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       Irish Book Awards

       They've announced the winners of this year's An Post Irish Book Awards, with winners in eighteen categories (which include Bookshop of the Year).
       Trespasses Louise Kennedy was named Novel of the Year -- see also the publicity pages from Bloomsbury and Riverhead Books -- while EL, by Thaddeus Ó Buachalla, was named Irish Language Book of the Year -- see also the Coiscéim publicity page.

(Posted by: M.A.Orthofer)    - permanent link -



       PEN Presents winners

       PEN Presents is a new English PEN award for sample translations from underrepresented languages and regions, and they've now announced the first batch of winners, six translators representing four of the languages of India.
       This sounds like a very promising prize -- and hopefully it will lead to complete and published translations.

(Posted by: M.A.Orthofer)    - permanent link -



23 November 2022 - Wednesday

The NY Times' 100 Notable Books of 2022
Bollinger Everyman Wodehouse Prize | Nights of Plague review

       The NY Times' 100 Notable Books of 2022

       The New York Times Book Review has announced their 100 Notable Books of 2022
       Unfortunately, they don't simply list the titles, but as best I can tell five of them are under review at the complete review:
(Posted by: M.A.Orthofer)    - permanent link -



       Bollinger Everyman Wodehouse Prize

       They've announced the winner of this year's Bollinger Everyman Wodehouse Prize for Comic Fiction, and it is The Trees, by Percival Everett; see also Sian Bayley's report in The Bookseller.
       See also the publicity pages for The Trees from Graywolf Press and Influx Press, or get your copy at Amazon.com, Bookshop.org or Amazon.co.uk.

(Posted by: M.A.Orthofer)    - permanent link -



       Nights of Plague review

       The most recent addition to the complete review is my review of Nobel laureate Orhan Pamuk's latest novel, Nights of Plague.

(Posted by: M.A.Orthofer)    - permanent link -



22 November 2022 - Tuesday

Österreichischer Buchpreis | John Dos Passos Prize finalists

       Österreichischer Buchpreis

       On Sunday they announced the Swiss Book Prize -- see my mention -- and then yesterday they announced the winner of this year's Austrian Book Prize, the leading Austrian fiction prize, and it is Mon Chéri und unsere demolierten Seelen, by Verena Roßbacher; see also the Kiepenheuer & Witsch foreign rights page.

(Posted by: M.A.Orthofer)    - permanent link -



       John Dos Passos Prize finalists

       I missed this a few days ago, but they've announced the four finalists for this year's John Dos Passos Prize, awarded to: "an underappreciated writer whose work offers incisive, original commentary on American themes" (and which is: "the oldest literary award given by a Virginia college or university").
       The four finalists are: Bibliolepsy-author Gina Apostol, Carolina De Robertis, Jaime Manrique, and The Lost Time Accidents-author John Wray.
       The winner will be announced "in the coming weeks".

(Posted by: M.A.Orthofer)    - permanent link -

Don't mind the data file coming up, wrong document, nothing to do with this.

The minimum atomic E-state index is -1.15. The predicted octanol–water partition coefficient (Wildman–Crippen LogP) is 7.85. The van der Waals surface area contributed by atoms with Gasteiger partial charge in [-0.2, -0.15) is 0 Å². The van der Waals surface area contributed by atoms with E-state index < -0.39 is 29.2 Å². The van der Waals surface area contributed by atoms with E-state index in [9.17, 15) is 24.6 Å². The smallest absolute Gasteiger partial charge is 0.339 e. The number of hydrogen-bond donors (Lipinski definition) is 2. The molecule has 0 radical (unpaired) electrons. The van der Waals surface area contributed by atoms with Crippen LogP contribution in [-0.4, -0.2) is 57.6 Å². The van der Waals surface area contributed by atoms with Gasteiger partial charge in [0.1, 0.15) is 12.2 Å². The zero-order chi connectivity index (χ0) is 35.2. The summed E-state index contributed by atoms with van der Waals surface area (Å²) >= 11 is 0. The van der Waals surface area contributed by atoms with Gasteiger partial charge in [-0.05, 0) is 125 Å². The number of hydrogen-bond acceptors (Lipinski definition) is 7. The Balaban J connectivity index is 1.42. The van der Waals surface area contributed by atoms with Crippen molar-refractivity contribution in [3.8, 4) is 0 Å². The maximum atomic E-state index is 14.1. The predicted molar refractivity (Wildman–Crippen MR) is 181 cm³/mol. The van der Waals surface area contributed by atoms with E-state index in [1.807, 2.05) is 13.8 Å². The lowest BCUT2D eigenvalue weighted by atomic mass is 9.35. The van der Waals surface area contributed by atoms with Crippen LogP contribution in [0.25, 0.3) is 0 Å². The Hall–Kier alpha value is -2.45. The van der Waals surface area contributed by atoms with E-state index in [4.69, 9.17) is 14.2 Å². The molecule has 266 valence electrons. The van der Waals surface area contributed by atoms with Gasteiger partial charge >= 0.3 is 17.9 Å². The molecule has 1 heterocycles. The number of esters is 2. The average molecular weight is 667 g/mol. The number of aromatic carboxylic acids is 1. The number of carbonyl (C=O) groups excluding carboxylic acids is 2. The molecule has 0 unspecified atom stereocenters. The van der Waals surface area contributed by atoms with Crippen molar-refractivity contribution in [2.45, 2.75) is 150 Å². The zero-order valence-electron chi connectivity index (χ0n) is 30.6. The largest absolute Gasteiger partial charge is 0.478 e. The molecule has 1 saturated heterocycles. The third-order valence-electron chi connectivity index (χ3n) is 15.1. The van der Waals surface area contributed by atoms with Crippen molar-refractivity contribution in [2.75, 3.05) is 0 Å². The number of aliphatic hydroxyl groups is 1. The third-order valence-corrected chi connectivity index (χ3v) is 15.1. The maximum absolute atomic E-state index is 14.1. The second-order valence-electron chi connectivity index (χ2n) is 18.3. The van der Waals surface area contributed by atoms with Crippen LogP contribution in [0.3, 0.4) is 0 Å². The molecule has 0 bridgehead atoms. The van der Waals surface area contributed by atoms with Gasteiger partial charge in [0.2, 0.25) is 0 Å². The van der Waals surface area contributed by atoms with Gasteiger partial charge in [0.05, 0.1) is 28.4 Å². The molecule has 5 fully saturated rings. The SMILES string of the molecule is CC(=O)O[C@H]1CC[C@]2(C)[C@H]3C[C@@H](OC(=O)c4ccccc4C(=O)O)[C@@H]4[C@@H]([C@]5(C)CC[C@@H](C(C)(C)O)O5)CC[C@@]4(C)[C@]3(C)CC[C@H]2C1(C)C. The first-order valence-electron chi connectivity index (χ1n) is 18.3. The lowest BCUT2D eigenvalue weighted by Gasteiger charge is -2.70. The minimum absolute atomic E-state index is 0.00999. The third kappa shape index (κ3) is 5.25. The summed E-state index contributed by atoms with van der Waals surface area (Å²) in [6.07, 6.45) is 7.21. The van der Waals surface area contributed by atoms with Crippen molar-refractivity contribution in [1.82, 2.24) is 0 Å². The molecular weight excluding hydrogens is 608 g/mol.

21 November 2022 - Monday

Schweizer Buchpreis | Tractatus Logico-Suicidalis review

       Schweizer Buchpreis

       They've announced (warning ! dreaded pdf format !) the winner of this year's Swiss Book Prize, and it is ... the winner of this year's German Book Prize, Blutbuch, by Kim de l'Horizon; see also the swiss.info report.
       See also the DuMont foreign rights page; unsurprisingly, English rights have already sold -- apparently to Farrar, Straus & Giroux.

(Posted by: M.A.Orthofer)    - permanent link -



       Tractatus Logico-Suicidalis review

       The most recent addition to the complete review is my review of Hermann Burger's manifesto On Killing Oneself, Tractatus Logico-Suicidalis.
       This is just (about) out from Wakefield Press -- yet another one of the remarkable titles they have brought out.
       The translation is by Adrian Nathan West, whose translation of Burger's Brenner came out, from Archipelago Books, earlier this year; see their publicity page; I should be getting to that too.

(Posted by: M.A.Orthofer)    - permanent link -



20 November 2022 - Sunday

JCB Prize for Literature | Mori Ōgai meals

       JCB Prize for Literature

       They've announced the winner of this year's JCB Prize for Literature, a leading Indian fiction prize, and it is The Paradise of Food, by Khalid Jawed, translated from the Urdu by Baran Farooqi; see, for example, the Scroll.in report.
       Get your copy at Amazon.com, Flipkart, or Amazon.co.uk.

(Posted by: M.A.Orthofer)    - permanent link -



       Mori Ōgai meals

       In The Asahi Shinbun Takashi Konishi reports that Literary giant Mori Ogai's favorite dishes recreated, served, as:
Now, a ryokan inn association in his hometown here is trying to capitalize on his fame by serving his favorite dishes recreated on the basis of recollections of his daughters and others close to the writer.
       Apparently: "They offer a tantalizing glimpse into his obsession with cleanliness" -- and:
While some dishes are suggestive of what today might be diagnosed as a compulsive cleanliness disorder, others are downright eccentric.